DENVER -- Across the country Tuesday, DACA recipients waited anxiously as the U.S. Supreme Court heard oral arguments regarding whether President Donald Trump can end the DACA program on his own.
DACA recipients -- also known as Dreamers -- are typically immigrants who were brought to the U.S. illegally as children.
An estimated 15,000 DACA recipients live in Colorado.
— Joe St. George (@JoeStGeorge) November 12, 2019
An estimated 500 DACA recipients attend Metropolitan State University of Denver. On Tuesday, Attorney General Phil Weiser helped rally impacted Dreamers.
"I want the Dreamers to know they are not alone," Weiser said.
For students, the waiting game now begins. A ruling is expected by the U.S. Supreme Court sometime next year.
"You feel anxiety but there is only so much you can do," Luis, a DACA recipient, told FOX31.
"We don't need pity. We need fighters with us," Eunis, another MSU DACA recipient, said.
Weiser tells FOX31 his argument for stopping Trump from ending DACA is due process.
"If people give information to the federal government based on a promise that they will be OK and the federal government breaks that promise and hurts them, that's a violation of due process," Weiser said.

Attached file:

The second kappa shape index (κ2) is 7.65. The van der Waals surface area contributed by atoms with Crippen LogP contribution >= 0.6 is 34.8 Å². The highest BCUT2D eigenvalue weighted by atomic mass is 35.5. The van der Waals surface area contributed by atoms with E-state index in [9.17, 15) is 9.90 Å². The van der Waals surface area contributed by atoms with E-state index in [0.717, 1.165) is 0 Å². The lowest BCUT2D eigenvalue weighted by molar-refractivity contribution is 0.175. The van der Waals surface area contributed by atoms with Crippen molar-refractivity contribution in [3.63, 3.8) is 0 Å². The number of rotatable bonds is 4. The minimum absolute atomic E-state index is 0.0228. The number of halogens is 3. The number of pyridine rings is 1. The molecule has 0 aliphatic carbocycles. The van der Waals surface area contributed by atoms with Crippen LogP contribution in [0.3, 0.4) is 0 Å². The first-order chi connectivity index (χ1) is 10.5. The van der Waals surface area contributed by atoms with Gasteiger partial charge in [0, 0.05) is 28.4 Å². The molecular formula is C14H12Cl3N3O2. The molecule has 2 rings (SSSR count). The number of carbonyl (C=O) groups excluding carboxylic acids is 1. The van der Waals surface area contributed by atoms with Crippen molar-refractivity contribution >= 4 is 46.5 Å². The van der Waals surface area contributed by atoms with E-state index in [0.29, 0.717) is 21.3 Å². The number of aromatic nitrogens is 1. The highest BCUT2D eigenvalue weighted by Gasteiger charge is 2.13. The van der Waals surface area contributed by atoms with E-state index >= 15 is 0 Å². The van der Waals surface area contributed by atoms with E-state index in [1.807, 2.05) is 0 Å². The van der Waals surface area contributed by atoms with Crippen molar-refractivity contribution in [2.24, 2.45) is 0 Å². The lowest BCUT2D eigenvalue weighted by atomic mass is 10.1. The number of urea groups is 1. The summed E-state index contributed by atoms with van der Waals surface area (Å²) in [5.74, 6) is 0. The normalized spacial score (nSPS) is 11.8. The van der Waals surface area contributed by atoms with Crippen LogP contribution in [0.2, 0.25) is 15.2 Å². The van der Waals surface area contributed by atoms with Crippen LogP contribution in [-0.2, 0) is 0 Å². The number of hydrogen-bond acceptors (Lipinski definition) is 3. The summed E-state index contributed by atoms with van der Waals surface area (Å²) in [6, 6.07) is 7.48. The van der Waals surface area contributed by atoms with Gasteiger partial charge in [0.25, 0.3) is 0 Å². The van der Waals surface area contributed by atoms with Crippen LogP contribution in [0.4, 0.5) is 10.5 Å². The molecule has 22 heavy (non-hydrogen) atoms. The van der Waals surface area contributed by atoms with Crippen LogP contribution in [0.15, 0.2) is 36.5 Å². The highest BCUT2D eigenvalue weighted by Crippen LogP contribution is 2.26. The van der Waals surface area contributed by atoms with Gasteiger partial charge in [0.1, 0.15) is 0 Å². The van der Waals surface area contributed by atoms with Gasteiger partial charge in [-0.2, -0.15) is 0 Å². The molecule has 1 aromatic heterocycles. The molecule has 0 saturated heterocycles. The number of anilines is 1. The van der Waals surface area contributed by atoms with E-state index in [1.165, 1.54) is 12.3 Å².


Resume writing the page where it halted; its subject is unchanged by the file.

But early reports emerging from the Supreme Court suggest conservative justices who control the court may side with Trump.
Republicans have argued President Barack Obama created DACA on his own through executive action and that Trump should be able to end it in the same manner.
Many of the people in DACA, no longer very young, are far from “angels.” Some are very tough, hardened criminals. President Obama said he had no legal right to sign order, but would anyway. If Supreme Court remedies with overturn, a deal will be made with Dems for them to stay!
— Donald J. Trump (@realDonaldTrump) November 12, 2019